Yeah, Town of Oyster Bay has all those code ordinances too.  It doesn't matter, it's not enforceable and besides, everyone considers lighting a security measure.  If anything, bringing up these code violations will force legislative changes in the wrong direction -- they will simply change the codes to allow for the lighting as they exist now, or even allow for more lighting. The street lights on my block are in clear violation of the code below, yet the town doesn't care.  They insist there is nothing they can do because of the type of lights they are.  It doesn't matter what the code says, no one is going to come out with a truck and ladder and shield a thousand lights.  No one is going to call up the school superintendent and tell him to turn off the 15 million-candle lights surrounding the school all night long, or the huge lights surrounding the running track all night long.  Someone will just go to a town board meeting and complain that they run laps at night and it doesn't feel safe.  I've been to those meetings, I've heard that very complaint, and I've witnessed a vote right there to install lights and leave them on all night.  I voiced an objection, it was noted, it doesn't matter.I'm sensitive to the plight.  I agree with the views.  I want dark skies.  But fighting town hall is a losing battle.  I've been to these meetings, there is no rhyme or reason to them.  I've spoken at these meetings.  What could the argument possibly be:"Hi. I'm here today to point out wasteful spending on school lighting, street lighting, residential and commercial lighting.  Aside from blatant code violations, these lights expend money directly into the sky for no reason. They are also annoying.  Let me show you some numbers...""Oh, gee, thanks for telling us. That's nice you care so much.  Hmmm, let's take a vote: All in favor of leaving lights on for safety of our family and children?  All in favor of forcing lights to be turned off or shielded? You remember those home invasions in Great Neck on the news lately, right folks? They are complaining that there are no street lights, and the lights in the nearby park are off at night. The police dogs followed the scent into that park. Residents are now demanding all the lights be turned on and street lights installed.  All in favor of robbery?  No?  All in favor of safety?  Good!  Now go away, we are not spending five million dollars replacing and shielding ten thousand lights when we can't even balance our budget or pay our teachers. Get lost, hippie freak."No one is going to knock on all my neighbor's houses to remind them that town code prevents usage of exterior lighting more than 60 watts, and also requires shielding from adjacent neighbors.  It just won't happen.  And even if they got a letter in the mail, it will be ignored.  People have illegal pools and dormers, you think they care that they have 1000-watt spotlights surrounding their house all night?  I work in Woodbury and my entire building -- that's four entire floors -- leaves the lights on all night long.  Every room, every floor, all lights outside, even the parking lot.  Every light.  All night, every single night of the year.  So does every building in this street.  It's day here all night long.  I can see Geico's main headquarters from my office.  I see their huge building and their massive parking lot.  I can count 40 parking lot lights, not including the lights surrounding the building and walkways.  They are on all the time, every night, weekends, holidays, it doesn't matter.  There is also a security car driving around all night long.  What could possibly make them turn off all these lights?  Nothing that I can think of.  And no town official is going to stick his neck on the line with some hippie reason about dark skies, light pollution, and wasteful spending for the possibility of losing a company that employees 2,000 residence and pays high taxes.The argument will always be "Light pollution, dark skies, money, etc." vs. "Security" and security will always win.I want to help, I want to believe, but I don't think it can ever happen.  If you complain that the school lighting is too intrusive, some poor old lady who lives across the street is going to walk up to the podium after you and complain that she doesn't feel safe walking home from Stop n' Shop at night.  The argument will move from removing lights to installing more.  I've seen it, I was there, I witnessed these very arguments and MORE lights installed.  And guess what, those new lights ALSO didn't adhere to the town's own codes about street lighting and shielding.I consider these ordinances akin to "you are not permitted to park your horse at city hall."  They are simply there from a long time ago, it doesn't make a difference, an incredible majority of residents and officials want more night lighting, not less of it.  Even the thought of shielding, removing, or dimming night lighting makes my neighbors turn up an eyebrow.  It is inconceivable to them that this would be a problem, in fact to them MORE lighting is better.Sorry to be such a buzz-kill, it's just how I feel about it.  I'm not happy about it, I just think it's the way of the world.-DaveOrdinance quote for Town of Oyster Bay:Exterior lighting. All exterior lighting accessory to multifamily or nonresidence uses, and all exterior lighting of recreation facilities accessory to a residence use, including pole- and building-mounted area lighting and the lighting of signs, shall be of such type and location and shall have such shielding as will prevent the source of light from being visible from any adjoining streets, public areas and neighboring properties and prevent objectionable glare observable from such streets or properties. The height and lighting intensity of exterior lighting fixtures shall be determined on a case-by-case basis by the site plan reviewing authority, which shall consider the size, nature and location of the proposed use, and the site's relationship to neighboring properties and uses. In general, the height and lighting intensity of exterior lighting fixtures shall not exceed 24 feet and/or 400 watts, respectively. Lighting levels for nonresidential uses shall generally not exceed an average intensity of three footcandles, nor be an average of less than one-half (0.5) footcandle at pavement level. Exterior lighting shall be extinguished within one hour of the closing of the business or nonresidence use, except for such illumination as may be permitted by the reviewing agency for property protection and security purposes. No neon or other such lighting outlining a building, structure or other architectural feature is permitted.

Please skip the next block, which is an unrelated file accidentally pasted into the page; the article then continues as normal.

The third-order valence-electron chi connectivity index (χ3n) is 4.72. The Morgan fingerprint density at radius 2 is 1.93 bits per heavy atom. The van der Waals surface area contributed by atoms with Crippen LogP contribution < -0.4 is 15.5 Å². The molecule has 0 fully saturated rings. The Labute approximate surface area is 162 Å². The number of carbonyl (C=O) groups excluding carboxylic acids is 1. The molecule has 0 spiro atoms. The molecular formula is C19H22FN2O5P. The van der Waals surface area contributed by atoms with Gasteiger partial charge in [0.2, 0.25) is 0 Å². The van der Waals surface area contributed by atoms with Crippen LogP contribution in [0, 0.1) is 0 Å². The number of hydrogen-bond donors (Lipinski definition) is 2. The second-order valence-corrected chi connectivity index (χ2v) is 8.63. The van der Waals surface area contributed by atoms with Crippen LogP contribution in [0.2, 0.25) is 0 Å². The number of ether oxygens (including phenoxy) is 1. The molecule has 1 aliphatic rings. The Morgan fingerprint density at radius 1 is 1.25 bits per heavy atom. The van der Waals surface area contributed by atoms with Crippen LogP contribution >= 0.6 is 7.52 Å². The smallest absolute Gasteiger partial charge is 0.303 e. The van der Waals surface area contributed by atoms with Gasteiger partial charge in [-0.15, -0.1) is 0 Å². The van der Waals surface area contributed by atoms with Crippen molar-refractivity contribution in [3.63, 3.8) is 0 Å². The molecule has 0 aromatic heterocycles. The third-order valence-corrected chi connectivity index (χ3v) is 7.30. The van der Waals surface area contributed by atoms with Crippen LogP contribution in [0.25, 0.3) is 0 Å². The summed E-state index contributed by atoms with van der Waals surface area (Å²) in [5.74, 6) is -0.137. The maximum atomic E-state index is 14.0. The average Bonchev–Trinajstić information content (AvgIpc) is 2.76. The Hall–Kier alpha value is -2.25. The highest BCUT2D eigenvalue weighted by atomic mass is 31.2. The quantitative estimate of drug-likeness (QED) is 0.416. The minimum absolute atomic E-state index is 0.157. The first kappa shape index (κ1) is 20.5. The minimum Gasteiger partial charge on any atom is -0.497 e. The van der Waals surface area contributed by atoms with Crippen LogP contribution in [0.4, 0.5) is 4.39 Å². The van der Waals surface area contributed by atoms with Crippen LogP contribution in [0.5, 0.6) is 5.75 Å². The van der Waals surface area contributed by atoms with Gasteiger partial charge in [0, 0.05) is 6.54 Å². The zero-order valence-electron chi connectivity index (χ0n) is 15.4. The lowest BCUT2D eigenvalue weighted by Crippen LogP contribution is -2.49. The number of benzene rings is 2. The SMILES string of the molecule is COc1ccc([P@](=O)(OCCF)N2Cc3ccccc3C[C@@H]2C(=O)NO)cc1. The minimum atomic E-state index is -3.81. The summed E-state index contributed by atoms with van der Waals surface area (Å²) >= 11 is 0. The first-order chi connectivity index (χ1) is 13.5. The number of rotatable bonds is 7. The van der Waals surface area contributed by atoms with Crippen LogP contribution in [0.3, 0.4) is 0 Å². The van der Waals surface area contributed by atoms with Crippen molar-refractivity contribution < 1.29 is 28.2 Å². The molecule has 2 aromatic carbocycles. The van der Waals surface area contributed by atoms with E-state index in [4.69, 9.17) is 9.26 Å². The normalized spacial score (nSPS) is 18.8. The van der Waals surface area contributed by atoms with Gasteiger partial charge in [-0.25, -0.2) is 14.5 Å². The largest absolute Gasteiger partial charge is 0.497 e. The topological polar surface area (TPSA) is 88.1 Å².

Dale Khan